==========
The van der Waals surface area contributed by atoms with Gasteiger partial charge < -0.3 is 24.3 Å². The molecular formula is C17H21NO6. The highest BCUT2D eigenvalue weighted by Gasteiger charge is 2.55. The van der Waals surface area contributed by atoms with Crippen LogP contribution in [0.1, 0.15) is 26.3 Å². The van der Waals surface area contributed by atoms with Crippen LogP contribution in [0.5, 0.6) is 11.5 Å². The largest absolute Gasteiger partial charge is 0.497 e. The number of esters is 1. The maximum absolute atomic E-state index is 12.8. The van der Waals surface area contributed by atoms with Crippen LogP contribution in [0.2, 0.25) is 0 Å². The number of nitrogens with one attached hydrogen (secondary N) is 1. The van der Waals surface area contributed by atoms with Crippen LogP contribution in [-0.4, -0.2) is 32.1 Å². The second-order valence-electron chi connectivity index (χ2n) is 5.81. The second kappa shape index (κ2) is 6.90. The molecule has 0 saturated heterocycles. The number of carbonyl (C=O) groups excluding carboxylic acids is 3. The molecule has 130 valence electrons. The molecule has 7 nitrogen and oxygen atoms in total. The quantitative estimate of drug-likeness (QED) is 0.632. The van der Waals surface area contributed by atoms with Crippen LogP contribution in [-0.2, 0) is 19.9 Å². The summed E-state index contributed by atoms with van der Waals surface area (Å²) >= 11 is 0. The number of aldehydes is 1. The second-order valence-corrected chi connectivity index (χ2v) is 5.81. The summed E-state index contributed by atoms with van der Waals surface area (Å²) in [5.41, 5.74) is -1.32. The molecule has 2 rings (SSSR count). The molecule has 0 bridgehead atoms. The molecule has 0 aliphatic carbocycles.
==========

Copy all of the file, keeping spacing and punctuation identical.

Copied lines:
The van der Waals surface area contributed by atoms with Gasteiger partial charge < -0.3 is 24.3 Å². The molecular formula is C17H21NO6. The highest BCUT2D eigenvalue weighted by Gasteiger charge is 2.55. The van der Waals surface area contributed by atoms with Crippen LogP contribution in [0.1, 0.15) is 26.3 Å². The van der Waals surface area contributed by atoms with Crippen LogP contribution in [0.5, 0.6) is 11.5 Å². The largest absolute Gasteiger partial charge is 0.497 e. The number of esters is 1. The maximum absolute atomic E-state index is 12.8. The van der Waals surface area contributed by atoms with Crippen LogP contribution in [0.2, 0.25) is 0 Å². The number of nitrogens with one attached hydrogen (secondary N) is 1. The van der Waals surface area contributed by atoms with Crippen LogP contribution in [-0.4, -0.2) is 32.1 Å². The second-order valence-electron chi connectivity index (χ2n) is 5.81. The second kappa shape index (κ2) is 6.90. The molecule has 0 saturated heterocycles. The number of carbonyl (C=O) groups excluding carboxylic acids is 3. The molecule has 130 valence electrons. The molecule has 7 nitrogen and oxygen atoms in total. The quantitative estimate of drug-likeness (QED) is 0.632. The van der Waals surface area contributed by atoms with Crippen LogP contribution in [-0.2, 0) is 19.9 Å². The summed E-state index contributed by atoms with van der Waals surface area (Å²) >= 11 is 0. The number of aldehydes is 1. The second-order valence-corrected chi connectivity index (χ2v) is 5.81. The summed E-state index contributed by atoms with van der Waals surface area (Å²) in [5.41, 5.74) is -1.32. The molecule has 2 rings (SSSR count). The molecule has 0 bridgehead atoms. The molecule has 0 aliphatic carbocycles.